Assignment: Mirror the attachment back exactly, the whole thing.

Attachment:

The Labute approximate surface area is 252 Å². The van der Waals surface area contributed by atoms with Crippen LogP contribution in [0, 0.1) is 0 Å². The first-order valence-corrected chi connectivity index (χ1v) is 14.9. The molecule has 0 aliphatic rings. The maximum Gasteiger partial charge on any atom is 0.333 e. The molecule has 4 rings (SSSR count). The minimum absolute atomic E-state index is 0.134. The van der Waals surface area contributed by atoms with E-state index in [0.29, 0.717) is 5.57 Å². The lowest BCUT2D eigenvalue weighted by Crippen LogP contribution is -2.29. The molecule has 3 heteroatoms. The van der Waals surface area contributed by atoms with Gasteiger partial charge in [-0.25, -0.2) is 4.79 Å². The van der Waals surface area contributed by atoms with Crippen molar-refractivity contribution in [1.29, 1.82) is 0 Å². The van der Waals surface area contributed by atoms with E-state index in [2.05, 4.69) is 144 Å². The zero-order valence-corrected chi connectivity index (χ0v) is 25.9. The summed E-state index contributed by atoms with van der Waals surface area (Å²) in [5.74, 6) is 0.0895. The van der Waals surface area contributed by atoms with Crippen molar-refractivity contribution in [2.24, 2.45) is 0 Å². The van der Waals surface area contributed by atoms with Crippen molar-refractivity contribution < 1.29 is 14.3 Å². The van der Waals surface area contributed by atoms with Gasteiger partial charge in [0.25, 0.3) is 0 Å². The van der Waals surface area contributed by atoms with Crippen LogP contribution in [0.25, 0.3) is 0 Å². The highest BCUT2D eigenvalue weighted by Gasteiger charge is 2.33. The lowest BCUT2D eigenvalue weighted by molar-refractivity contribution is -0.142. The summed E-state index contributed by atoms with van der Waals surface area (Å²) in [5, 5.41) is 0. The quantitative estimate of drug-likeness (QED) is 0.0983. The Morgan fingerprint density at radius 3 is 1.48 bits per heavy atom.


The Labute approximate surface area is 252 Å². The van der Waals surface area contributed by atoms with Crippen LogP contribution in [0, 0.1) is 0 Å². The first-order valence-corrected chi connectivity index (χ1v) is 14.9. The molecule has 0 aliphatic rings. The maximum Gasteiger partial charge on any atom is 0.333 e. The molecule has 4 rings (SSSR count). The minimum absolute atomic E-state index is 0.134. The van der Waals surface area contributed by atoms with E-state index in [0.29, 0.717) is 5.57 Å². The lowest BCUT2D eigenvalue weighted by Crippen LogP contribution is -2.29. The molecule has 3 heteroatoms. The van der Waals surface area contributed by atoms with Gasteiger partial charge in [-0.25, -0.2) is 4.79 Å². The van der Waals surface area contributed by atoms with Crippen molar-refractivity contribution in [1.29, 1.82) is 0 Å². The van der Waals surface area contributed by atoms with E-state index in [2.05, 4.69) is 144 Å². The zero-order valence-corrected chi connectivity index (χ0v) is 25.9. The summed E-state index contributed by atoms with van der Waals surface area (Å²) in [5.74, 6) is 0.0895. The van der Waals surface area contributed by atoms with Crippen molar-refractivity contribution in [2.24, 2.45) is 0 Å². The van der Waals surface area contributed by atoms with Crippen molar-refractivity contribution < 1.29 is 14.3 Å². The van der Waals surface area contributed by atoms with Gasteiger partial charge in [0.25, 0.3) is 0 Å². The van der Waals surface area contributed by atoms with Crippen LogP contribution in [0.25, 0.3) is 0 Å². The highest BCUT2D eigenvalue weighted by Gasteiger charge is 2.33. The lowest BCUT2D eigenvalue weighted by molar-refractivity contribution is -0.142. The summed E-state index contributed by atoms with van der Waals surface area (Å²) in [5, 5.41) is 0. The quantitative estimate of drug-likeness (QED) is 0.0983. The Morgan fingerprint density at radius 3 is 1.48 bits per heavy atom.